I e-mailed Paul one day on a whim asking him where he buys his vines, and after giving me a suggestion, he was gracious enough to offer me a few plants that he had leftover after doing some planting and replanting early this season. Knowing Paul, and knowing the care and precision that Paul takes on his wines, I am sure that these are going to be great vines. Whether or not they will grow in New Jersey and produce fruit is another matter, but hopefully we will find out in the next couple of years.
Paul was also gracious enough to give me some great tips, as well on some great resources that will help out a ton as well. So all of that said, I look forward to receiving our plants from Paul, so please do stay tuned as this project progresses.
From here, God only knows. Will we ever own a vineyard and winery on the East Coast? More than likely no. Will we ever own a winery or vineyard in California? Nah, but this will certainly be a fun project nonetheless.
Thanks again to Paul and Stefania, and be sure to check them out at: http://www.stefaniawine.com/ Stay tuned as the story unfolds at Vineyard 25!
Sunday, May 18, 2008
Saturday, May 17, 2008
Friday, May 16, 2008
Thursday, May 15, 2008
Wednesday, May 14, 2008
Nice red/violet color in the glass with raspberry, black cherry, blackberry, other black fruits which I can't identify, a hint of cola, vanilla, oak, and pepper on the nose! Lots of dark berries on the mid-palate, with strong tannins and acidity. The finish was short, and a tad on the sour side. This wine is showing well for being so young, but lacking the complexity and the "candied cherry" that I have grown to love in the '04. In my opinion, this is a better offering right off the bat than the '05, but I said it before, and I will say it again, Sanford hasn't been the same since Richard and Thekla left! Regardless, they are still making a good wine!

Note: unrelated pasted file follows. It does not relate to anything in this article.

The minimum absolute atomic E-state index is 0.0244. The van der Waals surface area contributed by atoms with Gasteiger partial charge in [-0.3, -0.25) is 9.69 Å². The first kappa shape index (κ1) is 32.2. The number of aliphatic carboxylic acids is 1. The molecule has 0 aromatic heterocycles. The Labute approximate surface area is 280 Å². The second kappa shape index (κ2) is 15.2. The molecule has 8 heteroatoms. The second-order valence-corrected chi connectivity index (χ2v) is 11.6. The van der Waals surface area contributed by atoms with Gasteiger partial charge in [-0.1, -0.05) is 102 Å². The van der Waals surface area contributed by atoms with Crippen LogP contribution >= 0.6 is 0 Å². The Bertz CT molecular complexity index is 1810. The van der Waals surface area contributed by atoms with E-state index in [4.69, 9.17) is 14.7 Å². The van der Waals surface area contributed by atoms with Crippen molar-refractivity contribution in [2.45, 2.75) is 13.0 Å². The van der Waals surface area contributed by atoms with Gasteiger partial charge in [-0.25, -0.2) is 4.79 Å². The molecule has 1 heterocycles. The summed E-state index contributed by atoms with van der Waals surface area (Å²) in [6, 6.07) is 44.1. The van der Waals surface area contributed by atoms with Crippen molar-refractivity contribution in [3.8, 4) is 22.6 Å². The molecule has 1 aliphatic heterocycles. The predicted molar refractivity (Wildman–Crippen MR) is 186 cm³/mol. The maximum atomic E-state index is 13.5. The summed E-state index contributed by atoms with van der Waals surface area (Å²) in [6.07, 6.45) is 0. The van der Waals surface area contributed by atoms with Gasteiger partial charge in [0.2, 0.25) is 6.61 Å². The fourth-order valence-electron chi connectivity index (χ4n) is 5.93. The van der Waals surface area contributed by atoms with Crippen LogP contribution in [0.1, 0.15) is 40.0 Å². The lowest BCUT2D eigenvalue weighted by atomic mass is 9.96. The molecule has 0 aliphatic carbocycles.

In short, this wine is still young in the bottle and needs more time! Based on the tannin structure in this bottle, I think that this bottle will age nice for up to 5 years...maybe more!
Saturday, May 10, 2008
Friday, May 9, 2008
Tonight we brought this along with us to Blue Bottle Cafe in Hopewell, NJ, and as always, it was a pleasant treat! Popped and poured at this "new to us" BYO, this wine showed the usual hints of the '04 Sandford. Great ruby color in the glass, thinning ever so slightly near the rim. Tons of cherry, strawberry, and raspberry on the nose, with the faintest hints of cola and spice. Lots of candied cherry on the palate, and a finish that likes to linger pleasantly for 20-30 seconds.
There is something so special about the '04 that the '05 lacked, mainly in the fruit department. Was this because the harvest was that much better in 2004? What the fruit harvested earlier? Later? I wish I knew the answers to these questions, but I don't.
Unfortunately, I do not see this wine improving at all any further, but I think it will hold steady for another 2-3 years with proper cellaring. I have a local hot spot with a few more bottles, and maybe I'll have to clean out their inventory so we can enjoy one a year for the next few years...hmmm. Another consistent 90 point Sanford! Cheers!